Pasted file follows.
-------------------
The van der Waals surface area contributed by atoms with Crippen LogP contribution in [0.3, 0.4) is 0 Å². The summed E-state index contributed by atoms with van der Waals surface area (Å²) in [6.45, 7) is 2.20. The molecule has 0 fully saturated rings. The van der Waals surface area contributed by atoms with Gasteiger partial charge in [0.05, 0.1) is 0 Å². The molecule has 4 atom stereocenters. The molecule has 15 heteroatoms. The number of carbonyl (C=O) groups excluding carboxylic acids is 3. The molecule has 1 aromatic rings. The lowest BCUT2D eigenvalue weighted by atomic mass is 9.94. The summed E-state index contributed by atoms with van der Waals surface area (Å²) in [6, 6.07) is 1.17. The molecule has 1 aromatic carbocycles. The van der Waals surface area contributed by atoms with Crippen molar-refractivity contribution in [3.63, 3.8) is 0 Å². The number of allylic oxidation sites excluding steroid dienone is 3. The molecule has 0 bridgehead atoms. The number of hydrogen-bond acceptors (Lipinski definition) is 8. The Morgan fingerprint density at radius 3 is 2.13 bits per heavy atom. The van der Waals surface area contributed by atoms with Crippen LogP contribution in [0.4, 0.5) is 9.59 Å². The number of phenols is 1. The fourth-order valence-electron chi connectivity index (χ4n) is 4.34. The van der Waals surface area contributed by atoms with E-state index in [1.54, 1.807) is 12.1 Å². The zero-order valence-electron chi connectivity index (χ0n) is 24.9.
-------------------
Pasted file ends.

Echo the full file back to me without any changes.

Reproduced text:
The van der Waals surface area contributed by atoms with Crippen LogP contribution in [0.3, 0.4) is 0 Å². The summed E-state index contributed by atoms with van der Waals surface area (Å²) in [6.45, 7) is 2.20. The molecule has 0 fully saturated rings. The van der Waals surface area contributed by atoms with Gasteiger partial charge in [0.05, 0.1) is 0 Å². The molecule has 4 atom stereocenters. The molecule has 15 heteroatoms. The number of carbonyl (C=O) groups excluding carboxylic acids is 3. The molecule has 1 aromatic rings. The lowest BCUT2D eigenvalue weighted by atomic mass is 9.94. The summed E-state index contributed by atoms with van der Waals surface area (Å²) in [6, 6.07) is 1.17. The molecule has 1 aromatic carbocycles. The van der Waals surface area contributed by atoms with Crippen molar-refractivity contribution in [3.63, 3.8) is 0 Å². The number of allylic oxidation sites excluding steroid dienone is 3. The molecule has 0 bridgehead atoms. The number of hydrogen-bond acceptors (Lipinski definition) is 8. The Morgan fingerprint density at radius 3 is 2.13 bits per heavy atom. The van der Waals surface area contributed by atoms with Crippen LogP contribution in [0.4, 0.5) is 9.59 Å². The number of phenols is 1. The fourth-order valence-electron chi connectivity index (χ4n) is 4.34. The van der Waals surface area contributed by atoms with E-state index in [1.54, 1.807) is 12.1 Å². The zero-order valence-electron chi connectivity index (χ0n) is 24.9.